North, South Korea agree to hold talks in Pyongyang

The meeting marks the latest step forward in cross-border ties

Photo: EPA South Korean Unification Minister Cho Myoung-gyon (R) shakes hands with North Korea`s chief delegate Ri Son-gwon (L) at the northern side truce village of Panmunjeom

The leaders of North and South Korea will hold a second summit in Pyongyang in September, both countries announced Monday. The upcoming summit marks the third in-person meeting between South Korean leader Moon Jae-in and his North Korean counterpart Kim Jong Un. The two first met in April, pledging to forge closer relations and work to formally end the Korean War in an agreement called the Panmunjom Declaration. They then held an impromptu meeting in May at the demilitarized zone that divides the two Koreas.

The announcement came after North and South Korean government officials held high-level talks at the border village Panmunjom, within the demilitarised zone. Ri Son Gwon, leader of the North Korean delegation and chairman of the North’s reunification committee, told reporters that almost all the "specific details" of the meeting are decided, including the date, but still declined to elaborate exactly when the meeting would be held.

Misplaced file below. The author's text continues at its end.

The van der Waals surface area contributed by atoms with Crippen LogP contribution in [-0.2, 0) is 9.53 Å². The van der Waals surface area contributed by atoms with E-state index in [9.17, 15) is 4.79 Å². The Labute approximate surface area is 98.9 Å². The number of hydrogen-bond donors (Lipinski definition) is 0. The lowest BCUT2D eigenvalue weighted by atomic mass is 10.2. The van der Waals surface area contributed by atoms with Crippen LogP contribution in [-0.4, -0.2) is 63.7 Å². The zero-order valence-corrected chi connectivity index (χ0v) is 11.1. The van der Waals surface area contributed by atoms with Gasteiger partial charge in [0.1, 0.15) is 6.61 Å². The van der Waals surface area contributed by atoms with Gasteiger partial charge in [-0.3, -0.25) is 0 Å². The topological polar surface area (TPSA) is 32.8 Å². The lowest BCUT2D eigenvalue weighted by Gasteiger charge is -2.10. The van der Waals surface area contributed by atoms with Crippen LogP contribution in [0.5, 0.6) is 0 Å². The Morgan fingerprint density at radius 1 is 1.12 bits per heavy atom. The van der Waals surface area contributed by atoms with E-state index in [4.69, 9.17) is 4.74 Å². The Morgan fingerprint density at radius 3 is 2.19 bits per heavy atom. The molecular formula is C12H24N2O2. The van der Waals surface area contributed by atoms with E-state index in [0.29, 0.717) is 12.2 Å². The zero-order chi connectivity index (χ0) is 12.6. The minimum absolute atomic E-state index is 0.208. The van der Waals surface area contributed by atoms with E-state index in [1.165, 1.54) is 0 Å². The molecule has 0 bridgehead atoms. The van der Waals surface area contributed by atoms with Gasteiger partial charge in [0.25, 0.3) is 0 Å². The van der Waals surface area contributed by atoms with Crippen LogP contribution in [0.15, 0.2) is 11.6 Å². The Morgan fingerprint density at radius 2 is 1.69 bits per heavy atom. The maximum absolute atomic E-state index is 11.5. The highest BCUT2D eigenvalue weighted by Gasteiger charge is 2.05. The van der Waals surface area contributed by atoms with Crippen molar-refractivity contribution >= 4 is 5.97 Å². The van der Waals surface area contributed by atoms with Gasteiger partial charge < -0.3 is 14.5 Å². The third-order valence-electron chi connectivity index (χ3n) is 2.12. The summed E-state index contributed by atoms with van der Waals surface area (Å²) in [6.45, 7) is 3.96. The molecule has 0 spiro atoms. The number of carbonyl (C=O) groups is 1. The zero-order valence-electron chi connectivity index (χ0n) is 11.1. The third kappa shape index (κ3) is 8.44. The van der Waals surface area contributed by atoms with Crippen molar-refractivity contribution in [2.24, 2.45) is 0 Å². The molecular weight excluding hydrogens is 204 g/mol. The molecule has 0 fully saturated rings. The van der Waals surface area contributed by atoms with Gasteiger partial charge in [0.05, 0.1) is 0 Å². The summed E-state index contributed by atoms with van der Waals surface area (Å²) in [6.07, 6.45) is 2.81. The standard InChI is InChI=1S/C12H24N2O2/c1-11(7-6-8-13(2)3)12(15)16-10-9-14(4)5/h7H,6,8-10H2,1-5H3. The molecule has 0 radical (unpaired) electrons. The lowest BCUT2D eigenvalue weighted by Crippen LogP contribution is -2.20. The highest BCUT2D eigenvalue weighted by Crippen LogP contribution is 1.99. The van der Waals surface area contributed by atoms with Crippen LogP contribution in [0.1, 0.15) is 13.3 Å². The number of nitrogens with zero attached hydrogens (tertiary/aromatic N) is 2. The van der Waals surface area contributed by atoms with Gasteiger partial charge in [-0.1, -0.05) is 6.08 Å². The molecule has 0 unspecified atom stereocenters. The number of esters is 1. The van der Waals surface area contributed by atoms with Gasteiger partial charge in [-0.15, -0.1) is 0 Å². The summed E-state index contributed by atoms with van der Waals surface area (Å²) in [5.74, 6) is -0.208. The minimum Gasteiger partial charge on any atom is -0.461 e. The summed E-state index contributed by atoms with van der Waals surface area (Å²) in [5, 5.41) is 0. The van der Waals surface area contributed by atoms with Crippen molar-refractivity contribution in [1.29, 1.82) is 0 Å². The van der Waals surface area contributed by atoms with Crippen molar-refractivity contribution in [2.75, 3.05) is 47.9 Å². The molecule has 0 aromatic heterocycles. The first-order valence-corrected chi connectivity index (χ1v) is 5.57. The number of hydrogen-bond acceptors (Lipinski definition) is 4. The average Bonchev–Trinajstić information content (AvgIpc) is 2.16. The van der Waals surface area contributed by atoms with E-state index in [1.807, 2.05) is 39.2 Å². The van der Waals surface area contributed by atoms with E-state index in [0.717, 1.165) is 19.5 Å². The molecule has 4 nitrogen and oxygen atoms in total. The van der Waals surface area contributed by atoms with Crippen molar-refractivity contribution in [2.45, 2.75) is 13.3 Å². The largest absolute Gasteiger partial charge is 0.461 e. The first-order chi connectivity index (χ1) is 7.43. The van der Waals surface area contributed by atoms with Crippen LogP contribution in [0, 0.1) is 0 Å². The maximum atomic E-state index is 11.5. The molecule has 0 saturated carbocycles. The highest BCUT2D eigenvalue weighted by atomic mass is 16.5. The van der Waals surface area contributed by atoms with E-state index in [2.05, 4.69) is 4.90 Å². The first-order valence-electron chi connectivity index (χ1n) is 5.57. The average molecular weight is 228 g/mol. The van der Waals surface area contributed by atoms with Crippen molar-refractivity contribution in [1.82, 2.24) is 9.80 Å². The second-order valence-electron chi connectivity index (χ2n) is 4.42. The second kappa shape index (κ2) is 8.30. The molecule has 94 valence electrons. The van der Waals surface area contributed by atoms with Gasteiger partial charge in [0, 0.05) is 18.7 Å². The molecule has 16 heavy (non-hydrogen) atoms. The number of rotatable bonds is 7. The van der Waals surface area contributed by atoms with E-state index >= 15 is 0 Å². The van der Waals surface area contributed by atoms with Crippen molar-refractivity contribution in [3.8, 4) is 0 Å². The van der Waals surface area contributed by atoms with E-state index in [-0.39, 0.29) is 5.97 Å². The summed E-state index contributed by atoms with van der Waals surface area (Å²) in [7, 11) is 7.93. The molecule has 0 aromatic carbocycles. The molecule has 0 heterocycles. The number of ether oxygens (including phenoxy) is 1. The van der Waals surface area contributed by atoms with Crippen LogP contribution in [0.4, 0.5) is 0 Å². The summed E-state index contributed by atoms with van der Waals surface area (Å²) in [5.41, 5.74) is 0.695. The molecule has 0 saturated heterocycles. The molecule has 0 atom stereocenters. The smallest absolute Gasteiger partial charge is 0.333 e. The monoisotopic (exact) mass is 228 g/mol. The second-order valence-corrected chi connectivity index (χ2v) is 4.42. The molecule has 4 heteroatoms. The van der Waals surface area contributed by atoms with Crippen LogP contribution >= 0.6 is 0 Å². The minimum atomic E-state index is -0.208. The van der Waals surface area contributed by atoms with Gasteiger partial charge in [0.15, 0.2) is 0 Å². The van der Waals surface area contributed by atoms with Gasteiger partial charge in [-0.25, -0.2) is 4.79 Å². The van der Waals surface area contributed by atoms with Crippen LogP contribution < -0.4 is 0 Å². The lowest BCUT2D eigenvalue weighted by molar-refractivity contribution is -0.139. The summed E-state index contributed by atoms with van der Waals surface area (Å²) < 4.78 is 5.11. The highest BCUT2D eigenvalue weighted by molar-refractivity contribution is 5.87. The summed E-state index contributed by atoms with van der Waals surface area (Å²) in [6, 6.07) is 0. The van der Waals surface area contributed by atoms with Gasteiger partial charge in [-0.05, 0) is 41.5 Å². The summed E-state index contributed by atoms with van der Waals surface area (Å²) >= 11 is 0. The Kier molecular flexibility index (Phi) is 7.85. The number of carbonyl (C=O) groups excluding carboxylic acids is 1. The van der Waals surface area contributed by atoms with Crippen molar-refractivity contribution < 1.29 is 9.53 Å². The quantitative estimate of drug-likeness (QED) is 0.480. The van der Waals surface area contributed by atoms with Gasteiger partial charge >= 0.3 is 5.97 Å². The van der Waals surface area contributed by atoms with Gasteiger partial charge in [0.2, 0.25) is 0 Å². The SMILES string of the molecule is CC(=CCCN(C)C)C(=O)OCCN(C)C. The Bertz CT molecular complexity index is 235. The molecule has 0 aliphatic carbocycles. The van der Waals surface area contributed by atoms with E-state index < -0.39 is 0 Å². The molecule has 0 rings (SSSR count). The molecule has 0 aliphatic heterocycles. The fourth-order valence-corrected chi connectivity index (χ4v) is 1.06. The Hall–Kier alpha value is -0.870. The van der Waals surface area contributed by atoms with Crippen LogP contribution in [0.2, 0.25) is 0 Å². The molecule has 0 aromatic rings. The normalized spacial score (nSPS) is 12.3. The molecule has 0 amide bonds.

"What's very important is that both governments do all they ought to do regarding progressing all the issues on the agenda," Ri said. "If the issues that were raised in the inter-Korea talks and individual meetings are not resolved, then unexpected problems could arise and all the items on the agenda could meet obstacles."

He also expressed hopes the planned summit would help give “concrete answers” to the problems people are facing. As analysts suggest, both leaders are expected to focus on hammering out a consensus on officially ending the 1950-53 Korean War, which concluded with an armistice instead of a peace treaty. Moreover, Moon could try to act as a mediator between the US and North Korea on the denuclearisation issue.

After the summit Moon will become the third South Korean president to travel to Pyongyang ever, and the first head of the country to have met a North Korean leader more than once. 

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